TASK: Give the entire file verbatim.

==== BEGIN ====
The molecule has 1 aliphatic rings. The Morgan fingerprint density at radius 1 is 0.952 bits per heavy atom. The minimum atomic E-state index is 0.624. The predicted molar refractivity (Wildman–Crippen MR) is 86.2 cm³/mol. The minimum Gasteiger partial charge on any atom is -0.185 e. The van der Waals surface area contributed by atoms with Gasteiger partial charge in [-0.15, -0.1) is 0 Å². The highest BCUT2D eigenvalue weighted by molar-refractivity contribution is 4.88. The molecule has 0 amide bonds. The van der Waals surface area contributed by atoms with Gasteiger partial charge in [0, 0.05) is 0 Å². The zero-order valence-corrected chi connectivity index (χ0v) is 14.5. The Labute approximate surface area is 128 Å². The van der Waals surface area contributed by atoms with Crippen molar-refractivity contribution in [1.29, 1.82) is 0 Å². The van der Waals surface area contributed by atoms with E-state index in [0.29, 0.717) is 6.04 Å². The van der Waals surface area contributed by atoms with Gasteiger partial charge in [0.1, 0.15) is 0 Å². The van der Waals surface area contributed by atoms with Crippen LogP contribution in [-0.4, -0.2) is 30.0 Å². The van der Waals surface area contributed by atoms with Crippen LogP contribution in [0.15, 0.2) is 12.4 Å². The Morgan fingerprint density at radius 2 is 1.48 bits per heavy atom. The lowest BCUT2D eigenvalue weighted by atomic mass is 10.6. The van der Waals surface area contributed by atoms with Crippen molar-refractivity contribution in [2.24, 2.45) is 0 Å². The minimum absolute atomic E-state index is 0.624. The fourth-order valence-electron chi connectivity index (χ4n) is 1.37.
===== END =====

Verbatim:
The molecule has 1 aliphatic rings. The Morgan fingerprint density at radius 1 is 0.952 bits per heavy atom. The minimum atomic E-state index is 0.624. The predicted molar refractivity (Wildman–Crippen MR) is 86.2 cm³/mol. The minimum Gasteiger partial charge on any atom is -0.185 e. The van der Waals surface area contributed by atoms with Gasteiger partial charge in [-0.15, -0.1) is 0 Å². The highest BCUT2D eigenvalue weighted by molar-refractivity contribution is 4.88. The molecule has 0 amide bonds. The van der Waals surface area contributed by atoms with Gasteiger partial charge in [0, 0.05) is 0 Å². The zero-order valence-corrected chi connectivity index (χ0v) is 14.5. The Labute approximate surface area is 128 Å². The van der Waals surface area contributed by atoms with Crippen molar-refractivity contribution in [1.29, 1.82) is 0 Å². The van der Waals surface area contributed by atoms with E-state index in [0.29, 0.717) is 6.04 Å². The van der Waals surface area contributed by atoms with Gasteiger partial charge in [0.1, 0.15) is 0 Å². The van der Waals surface area contributed by atoms with Crippen LogP contribution in [-0.4, -0.2) is 30.0 Å². The van der Waals surface area contributed by atoms with Crippen LogP contribution in [0.15, 0.2) is 12.4 Å². The Morgan fingerprint density at radius 2 is 1.48 bits per heavy atom. The lowest BCUT2D eigenvalue weighted by atomic mass is 10.6. The van der Waals surface area contributed by atoms with Crippen molar-refractivity contribution in [2.24, 2.45) is 0 Å². The minimum absolute atomic E-state index is 0.624. The fourth-order valence-electron chi connectivity index (χ4n) is 1.37.